Remote working as a norm
A few weeks ago, I was around the coffee machine at work, looking through the window the usual traffic jam of downtown Lyon in the morning. I was asking myself do people really do this every fucking morning? I mean, I understand we need to go to work every morning, but how many people stuck in the traffic jam every morning have really no other choice?
And by choice I don’t necessarily assert everybody should use a bicycle. What about a scooter? What about public transport?
And what if you just don’t need any commute at all because you can work from home? What would be the global impact if remote working was actually a norm, and not an exception?
This is my personal experience, feel free to challenge me at any point. For a little context, I’m a software developer with 7 years of experience. I had worked remotely during 2 years (2013-2015).
This blog post happens because I was astonished with feedback about this simple tweet. So I believe it deserves a little more explanation than 140 characters.
“What do you mean by remote working?”
I mean, normally not working in your company’s building.
In my personal experience, we worked at home but met together for a full day at least once a week. Also if some of us met a pretty hard issue, we worked together for a full day, either just on hangout, or physically in the same office.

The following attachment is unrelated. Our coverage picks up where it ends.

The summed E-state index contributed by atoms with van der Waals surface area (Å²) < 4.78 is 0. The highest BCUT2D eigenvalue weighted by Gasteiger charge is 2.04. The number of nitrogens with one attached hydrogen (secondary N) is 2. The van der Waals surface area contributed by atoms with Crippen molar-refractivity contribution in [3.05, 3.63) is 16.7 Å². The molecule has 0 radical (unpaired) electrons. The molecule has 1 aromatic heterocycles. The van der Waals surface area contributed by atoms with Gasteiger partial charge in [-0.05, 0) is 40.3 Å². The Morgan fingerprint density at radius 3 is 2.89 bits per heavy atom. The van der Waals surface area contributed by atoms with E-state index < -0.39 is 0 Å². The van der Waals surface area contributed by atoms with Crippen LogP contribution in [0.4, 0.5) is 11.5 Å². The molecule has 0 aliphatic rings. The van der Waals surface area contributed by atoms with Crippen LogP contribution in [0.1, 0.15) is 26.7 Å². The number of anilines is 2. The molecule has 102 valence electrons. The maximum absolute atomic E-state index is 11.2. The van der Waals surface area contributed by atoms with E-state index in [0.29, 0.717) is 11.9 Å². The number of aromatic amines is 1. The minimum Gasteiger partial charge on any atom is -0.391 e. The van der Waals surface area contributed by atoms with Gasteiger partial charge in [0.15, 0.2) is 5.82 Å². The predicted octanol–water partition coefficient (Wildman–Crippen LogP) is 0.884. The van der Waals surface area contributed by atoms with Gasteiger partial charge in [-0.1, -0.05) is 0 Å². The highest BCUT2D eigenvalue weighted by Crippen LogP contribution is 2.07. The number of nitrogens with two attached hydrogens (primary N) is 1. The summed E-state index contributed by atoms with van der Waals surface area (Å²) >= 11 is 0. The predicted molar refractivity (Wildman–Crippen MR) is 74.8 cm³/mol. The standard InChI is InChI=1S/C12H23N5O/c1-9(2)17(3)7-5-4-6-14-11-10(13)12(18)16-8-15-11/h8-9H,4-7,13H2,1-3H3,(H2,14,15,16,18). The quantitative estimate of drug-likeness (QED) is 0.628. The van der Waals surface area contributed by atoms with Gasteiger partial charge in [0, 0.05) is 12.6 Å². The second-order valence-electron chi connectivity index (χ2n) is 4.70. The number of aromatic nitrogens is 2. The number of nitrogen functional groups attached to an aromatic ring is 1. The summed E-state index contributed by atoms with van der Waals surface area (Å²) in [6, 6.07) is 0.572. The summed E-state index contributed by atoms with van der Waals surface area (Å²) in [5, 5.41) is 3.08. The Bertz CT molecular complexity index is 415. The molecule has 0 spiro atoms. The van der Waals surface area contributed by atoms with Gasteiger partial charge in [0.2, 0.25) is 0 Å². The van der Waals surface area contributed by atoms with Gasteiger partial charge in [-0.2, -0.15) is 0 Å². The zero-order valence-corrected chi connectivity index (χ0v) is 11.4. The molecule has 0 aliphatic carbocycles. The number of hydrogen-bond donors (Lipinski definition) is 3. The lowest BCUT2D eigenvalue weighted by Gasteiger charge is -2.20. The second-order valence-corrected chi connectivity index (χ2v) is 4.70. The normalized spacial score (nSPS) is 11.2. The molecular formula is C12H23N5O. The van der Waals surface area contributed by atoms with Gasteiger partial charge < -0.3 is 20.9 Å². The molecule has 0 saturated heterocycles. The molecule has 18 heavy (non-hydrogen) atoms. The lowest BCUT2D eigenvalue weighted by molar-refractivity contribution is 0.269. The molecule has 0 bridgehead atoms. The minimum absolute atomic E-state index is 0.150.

I hope you notice ”not working in your company’s building”, working at home is certainly not an obligation. There are plenty of great co-working spaces out there.
Also we know some great companies like Github (ok it might not be great anymore) who were able to run distributed teams across different countries. A common mistake about remote working is: we assume you won’t be able to communicate with your co-workers.
Communication does not necessarily require two people to be physically in the same room. It’s a matter of tools and culture.
Even if I agree that remote communication may be harder than physical synchronous communication, I believe it’s a question of practice.
Good code requires good practices, the same is true for communication. Distance forces your team to improve its communication skills, to be more efficient.
Now let’s imagine the different impacts if globally, we all try to work remotely (I know you already want to scream: “But every jobs do not fit for remote working!” don’t worry, we’ll speak about that in the limits section)
First of all, imagine the impact on traffic if most people work from home or in co-working spaces nearby. Less traffic Jam, less fossil energy used. Of course it’s really hard to estimate what the impact would exactly be, but a quick search on google confirms that traffic is responsible for more than 25% of the global atmosphere pollution.
Because cars are mostly used to commute to work, It’s easy to imagine how big the impact would be if we avoid using them. And I haven’t even mentioned car accidents and related tragedies we could avoid as well.
It would definitely be great for our planet if we stop using our cars for unnecessary commute.
Some people react to my tweet thinking I’m an introvert. Funnily enough, I think my remote working period was one of the most social I ever had in my professional life. Let me explain why.
When working remotely, when people ask you to come out for a drink or a restaurant after work, you’re pretty happy to go because you are not tired. You are happy to see people and you know you could wake up a little later next morning if you come back home a bit late.